WASHINGTON, May 4 (UPI) -- A recent survey of U.S. businesses suggests the fight against electronic crime may be paying off, but experts involved in the study warn e-crime remains a costly problem.
The average U.S. business is hit with about $500,000 in loss per year to e-crime, according to the report released Tuesday by CSO magazine.
The "2005 E-Crime Watch Survey" was completed by CSO, a magazine for chief security officers, in cooperation with the U.S. Secret Service and Carnegie Mellon University's Software Engineering Institute's Coordination Center.
The survey reported although the average number of e-crimes decreased from 2003 to 2004, 68 percent of respondents reported at least one e-crime or intrusion committed against their organization in 2004, and 88 percent anticipate an increase in incidents during 2005.
"We want to raise the awareness of e-crimes," CSO publisher Bob Bragdon told United Press International.
The survey is the magazine's second annual report on electronic crime.
Bragdon said measures such as firewalls and anti-virus software have become a basic necessity, but training staff in security is even more important.
"Companies need to build a culture of security," he said.
The value to companies of protecting against e-crime ranges across a spectrum of loss, which "can be anything from loss of productivity to loss of shareholder value," Bragdon added.
CSO's study reported 35 percent of 819 respondents said they experienced an increase in e-crime during the survey period, 30 percent said there was no change, and 13 percent said there was a decrease -- more than double last year's 6 percent.
Also, according to the report, 32 percent of respondents experienced fewer than 10 e-crimes vs. 25 percent in 2004, while the average number of e-crimes per respondent decreased to 86, down from the 136 average reported the previous year.
Respondents reported an average loss of $506,670 per organization due to e-crime, with a total loss of $150 million from the 819 companies responding.
When asked what types of e-crime were committed against their organizations in 2004, respondents cited the following:
--82 percent said virus or other malicious code,
--61 percent said spyware,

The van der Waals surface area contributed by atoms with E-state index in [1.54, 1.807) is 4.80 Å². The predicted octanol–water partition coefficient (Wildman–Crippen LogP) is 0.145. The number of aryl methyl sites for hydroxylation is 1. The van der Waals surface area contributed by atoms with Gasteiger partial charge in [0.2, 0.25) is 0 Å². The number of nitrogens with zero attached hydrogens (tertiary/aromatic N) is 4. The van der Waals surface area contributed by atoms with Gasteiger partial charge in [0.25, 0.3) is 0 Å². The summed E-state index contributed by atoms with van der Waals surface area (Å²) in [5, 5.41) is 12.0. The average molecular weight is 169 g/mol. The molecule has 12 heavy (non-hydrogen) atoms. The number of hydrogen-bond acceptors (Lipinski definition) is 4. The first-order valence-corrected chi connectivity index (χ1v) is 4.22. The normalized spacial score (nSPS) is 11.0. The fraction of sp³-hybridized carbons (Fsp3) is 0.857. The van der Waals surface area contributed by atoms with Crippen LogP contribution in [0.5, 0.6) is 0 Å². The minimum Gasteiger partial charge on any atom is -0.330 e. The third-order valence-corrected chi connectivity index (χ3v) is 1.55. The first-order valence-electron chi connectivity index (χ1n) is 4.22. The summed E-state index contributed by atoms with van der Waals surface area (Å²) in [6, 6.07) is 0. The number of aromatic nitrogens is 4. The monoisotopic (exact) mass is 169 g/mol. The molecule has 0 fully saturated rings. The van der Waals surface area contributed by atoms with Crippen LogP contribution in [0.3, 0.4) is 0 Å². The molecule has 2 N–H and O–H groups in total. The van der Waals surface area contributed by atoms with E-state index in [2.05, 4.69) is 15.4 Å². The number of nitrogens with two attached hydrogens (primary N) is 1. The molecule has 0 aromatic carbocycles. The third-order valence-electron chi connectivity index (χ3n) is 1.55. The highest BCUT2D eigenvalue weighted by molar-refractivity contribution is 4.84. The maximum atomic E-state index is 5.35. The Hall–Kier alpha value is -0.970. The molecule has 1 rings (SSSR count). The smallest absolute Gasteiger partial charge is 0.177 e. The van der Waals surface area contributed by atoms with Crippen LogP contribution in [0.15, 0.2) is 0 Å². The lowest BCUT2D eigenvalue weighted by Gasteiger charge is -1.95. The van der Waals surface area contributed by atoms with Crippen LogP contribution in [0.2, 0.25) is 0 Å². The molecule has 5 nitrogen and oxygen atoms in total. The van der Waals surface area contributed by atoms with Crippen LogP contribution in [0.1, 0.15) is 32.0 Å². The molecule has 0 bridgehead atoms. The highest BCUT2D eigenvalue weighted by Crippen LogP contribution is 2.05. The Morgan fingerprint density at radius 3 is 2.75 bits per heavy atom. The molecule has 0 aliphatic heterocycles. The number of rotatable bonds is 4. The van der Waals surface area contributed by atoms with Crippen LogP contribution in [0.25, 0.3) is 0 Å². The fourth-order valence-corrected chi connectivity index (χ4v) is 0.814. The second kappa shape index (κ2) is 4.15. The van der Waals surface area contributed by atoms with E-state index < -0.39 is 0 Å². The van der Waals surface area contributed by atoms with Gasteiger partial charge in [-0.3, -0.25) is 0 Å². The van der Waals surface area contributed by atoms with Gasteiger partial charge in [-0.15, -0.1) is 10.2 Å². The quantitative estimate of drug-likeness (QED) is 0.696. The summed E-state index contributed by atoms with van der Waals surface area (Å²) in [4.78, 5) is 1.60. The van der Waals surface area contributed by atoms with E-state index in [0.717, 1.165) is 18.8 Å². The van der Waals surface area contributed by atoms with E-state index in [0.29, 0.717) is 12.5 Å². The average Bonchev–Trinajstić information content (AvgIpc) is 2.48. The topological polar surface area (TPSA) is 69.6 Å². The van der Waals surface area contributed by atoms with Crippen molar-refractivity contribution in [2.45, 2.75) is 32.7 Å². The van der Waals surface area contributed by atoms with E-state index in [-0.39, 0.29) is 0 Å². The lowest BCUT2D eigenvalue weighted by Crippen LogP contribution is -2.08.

--57 percent said phishing, and
--48 percent said illegal generation of spam e-mail.
Bragdon noted 57 percent of respondents reported attempts at phishing -- a form of fraud perpetrated to steal identity online -- up from 31 percent in 2004, the largest single percentage increase of an e-crime.
Of those victimized by e-crime, 55 percent reported operational losses, 28 percent reported financial losses and 12 percent reported harm to their reputations.
Thirty-one percent of respondents said they do not have a formal process or system in place for tracking e-crime attempts and 39 percent do not have a formalized plan outlining policies and procedures for reporting and responding to e-crimes, "demonstrating room for improvement," the CSO report said.
"Security practitioners are faced with new e-crimes on a daily basis. Phishing is a perfect example of a crime that entered the market and has just exploded," Bragdon said in a statement. "It's not enough to just track these crimes. Businesses need to be doing a better job of formalizing their reporting procedures so law enforcement can help them combat the attacks and, over the long haul, minimize the threats."
Bragdon told UPI the survey found both public and private organizations appear to be doing a better job identifying criminals.
Larry Johnson, with the Secret Service's Criminal Investigative Division, noted in a release on the report, "What is important for our partners in the private sector to know is that when an intrusion is not reported to law enforcement, that only enables the criminals to continue to do more -- and possibly greater -- damage elsewhere."
He added: "The Secret Service philosophy is one of prevention. Together with our private industry partners, we have a proven track record of aggressively investigating and preventing electronic crimes that could adversely affect the businesses and citizens of this country."
CSO reported the top technologies used to combat e-crime are firewalls and automated virus scanning, which 99 percent of respondents said they had employed, followed by physical security systems at 94 percent, spyware/adware detection software at 93 percent, intrusion detection systems at 91 percent, and manual patch management at 90 percent.
The magazine also said the top five security policies and procedures in use by respondents "to prevent or reduce an e-crime" included account/password management policies at 74 percent, formal "inappropriate use" policy at 71 percent, employee education and awareness programs at 67 percent, monitoring of Internet connections at 65 percent, and corporate security policy at 62 percent.
T.K. Maloy is UPI's Business Editor. E-mail: firstname.lastname@example.org